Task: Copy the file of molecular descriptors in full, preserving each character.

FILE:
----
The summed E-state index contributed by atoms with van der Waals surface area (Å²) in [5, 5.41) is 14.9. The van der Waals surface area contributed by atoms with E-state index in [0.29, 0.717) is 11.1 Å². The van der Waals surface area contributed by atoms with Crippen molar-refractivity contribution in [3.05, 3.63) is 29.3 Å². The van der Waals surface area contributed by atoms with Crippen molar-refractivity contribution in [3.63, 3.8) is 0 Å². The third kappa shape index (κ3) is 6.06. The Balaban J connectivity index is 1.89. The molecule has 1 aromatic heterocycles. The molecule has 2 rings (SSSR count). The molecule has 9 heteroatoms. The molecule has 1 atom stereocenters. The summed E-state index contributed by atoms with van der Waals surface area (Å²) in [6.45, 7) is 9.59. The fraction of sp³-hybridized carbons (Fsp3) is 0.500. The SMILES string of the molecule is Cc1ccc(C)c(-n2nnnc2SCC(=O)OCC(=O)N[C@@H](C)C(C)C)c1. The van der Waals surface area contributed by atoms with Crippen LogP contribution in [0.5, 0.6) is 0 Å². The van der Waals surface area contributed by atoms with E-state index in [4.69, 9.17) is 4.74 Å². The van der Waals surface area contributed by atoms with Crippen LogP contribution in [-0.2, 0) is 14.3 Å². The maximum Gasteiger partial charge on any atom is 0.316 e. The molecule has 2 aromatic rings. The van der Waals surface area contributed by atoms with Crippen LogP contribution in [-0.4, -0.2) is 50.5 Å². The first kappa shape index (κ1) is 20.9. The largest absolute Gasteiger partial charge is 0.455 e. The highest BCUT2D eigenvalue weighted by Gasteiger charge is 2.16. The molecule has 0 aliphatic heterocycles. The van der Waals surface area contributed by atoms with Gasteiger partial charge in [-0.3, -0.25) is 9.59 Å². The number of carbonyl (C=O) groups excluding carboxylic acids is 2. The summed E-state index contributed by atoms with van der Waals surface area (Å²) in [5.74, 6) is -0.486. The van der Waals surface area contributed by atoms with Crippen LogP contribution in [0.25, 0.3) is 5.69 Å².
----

The summed E-state index contributed by atoms with van der Waals surface area (Å²) in [5, 5.41) is 14.9. The van der Waals surface area contributed by atoms with E-state index in [0.29, 0.717) is 11.1 Å². The van der Waals surface area contributed by atoms with Crippen molar-refractivity contribution in [3.05, 3.63) is 29.3 Å². The van der Waals surface area contributed by atoms with Crippen molar-refractivity contribution in [3.63, 3.8) is 0 Å². The third kappa shape index (κ3) is 6.06. The Balaban J connectivity index is 1.89. The molecule has 1 aromatic heterocycles. The molecule has 2 rings (SSSR count). The molecule has 9 heteroatoms. The molecule has 1 atom stereocenters. The summed E-state index contributed by atoms with van der Waals surface area (Å²) in [6.45, 7) is 9.59. The fraction of sp³-hybridized carbons (Fsp3) is 0.500. The SMILES string of the molecule is Cc1ccc(C)c(-n2nnnc2SCC(=O)OCC(=O)N[C@@H](C)C(C)C)c1. The van der Waals surface area contributed by atoms with Crippen LogP contribution in [0.5, 0.6) is 0 Å². The van der Waals surface area contributed by atoms with E-state index in [4.69, 9.17) is 4.74 Å². The van der Waals surface area contributed by atoms with Crippen LogP contribution in [-0.2, 0) is 14.3 Å². The maximum Gasteiger partial charge on any atom is 0.316 e. The molecule has 2 aromatic rings. The van der Waals surface area contributed by atoms with Crippen LogP contribution in [-0.4, -0.2) is 50.5 Å². The first kappa shape index (κ1) is 20.9. The largest absolute Gasteiger partial charge is 0.455 e. The highest BCUT2D eigenvalue weighted by Gasteiger charge is 2.16. The molecule has 0 aliphatic heterocycles. The van der Waals surface area contributed by atoms with Gasteiger partial charge in [-0.3, -0.25) is 9.59 Å². The number of carbonyl (C=O) groups excluding carboxylic acids is 2. The summed E-state index contributed by atoms with van der Waals surface area (Å²) in [5.74, 6) is -0.486. The van der Waals surface area contributed by atoms with Crippen LogP contribution in [0.25, 0.3) is 5.69 Å².